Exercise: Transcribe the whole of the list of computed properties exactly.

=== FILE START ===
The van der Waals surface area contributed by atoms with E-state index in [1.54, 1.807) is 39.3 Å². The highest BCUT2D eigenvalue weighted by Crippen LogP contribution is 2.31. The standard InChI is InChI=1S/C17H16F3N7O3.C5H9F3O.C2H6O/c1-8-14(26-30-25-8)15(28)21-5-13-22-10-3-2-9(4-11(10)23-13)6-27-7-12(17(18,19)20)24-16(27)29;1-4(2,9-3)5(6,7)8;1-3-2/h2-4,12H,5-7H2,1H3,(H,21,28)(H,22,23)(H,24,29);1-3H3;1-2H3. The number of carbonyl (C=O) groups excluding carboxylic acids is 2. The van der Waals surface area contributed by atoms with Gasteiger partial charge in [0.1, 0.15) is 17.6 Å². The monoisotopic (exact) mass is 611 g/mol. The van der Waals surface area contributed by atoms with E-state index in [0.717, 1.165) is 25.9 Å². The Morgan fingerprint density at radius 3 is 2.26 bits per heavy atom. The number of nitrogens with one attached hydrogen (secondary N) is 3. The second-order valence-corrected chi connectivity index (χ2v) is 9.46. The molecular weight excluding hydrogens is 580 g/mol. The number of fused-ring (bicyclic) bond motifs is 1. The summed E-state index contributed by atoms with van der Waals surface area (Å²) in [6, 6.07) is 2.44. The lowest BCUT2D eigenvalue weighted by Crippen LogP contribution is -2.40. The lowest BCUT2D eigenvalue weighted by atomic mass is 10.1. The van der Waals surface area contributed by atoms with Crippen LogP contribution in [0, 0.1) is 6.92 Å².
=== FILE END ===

The van der Waals surface area contributed by atoms with E-state index in [1.54, 1.807) is 39.3 Å². The highest BCUT2D eigenvalue weighted by Crippen LogP contribution is 2.31. The standard InChI is InChI=1S/C17H16F3N7O3.C5H9F3O.C2H6O/c1-8-14(26-30-25-8)15(28)21-5-13-22-10-3-2-9(4-11(10)23-13)6-27-7-12(17(18,19)20)24-16(27)29;1-4(2,9-3)5(6,7)8;1-3-2/h2-4,12H,5-7H2,1H3,(H,21,28)(H,22,23)(H,24,29);1-3H3;1-2H3. The number of carbonyl (C=O) groups excluding carboxylic acids is 2. The van der Waals surface area contributed by atoms with Gasteiger partial charge in [0.1, 0.15) is 17.6 Å². The monoisotopic (exact) mass is 611 g/mol. The van der Waals surface area contributed by atoms with E-state index in [0.717, 1.165) is 25.9 Å². The Morgan fingerprint density at radius 3 is 2.26 bits per heavy atom. The number of nitrogens with one attached hydrogen (secondary N) is 3. The second-order valence-corrected chi connectivity index (χ2v) is 9.46. The molecular weight excluding hydrogens is 580 g/mol. The number of fused-ring (bicyclic) bond motifs is 1. The summed E-state index contributed by atoms with van der Waals surface area (Å²) in [6, 6.07) is 2.44. The lowest BCUT2D eigenvalue weighted by Crippen LogP contribution is -2.40. The lowest BCUT2D eigenvalue weighted by atomic mass is 10.1. The van der Waals surface area contributed by atoms with Crippen LogP contribution in [0, 0.1) is 6.92 Å².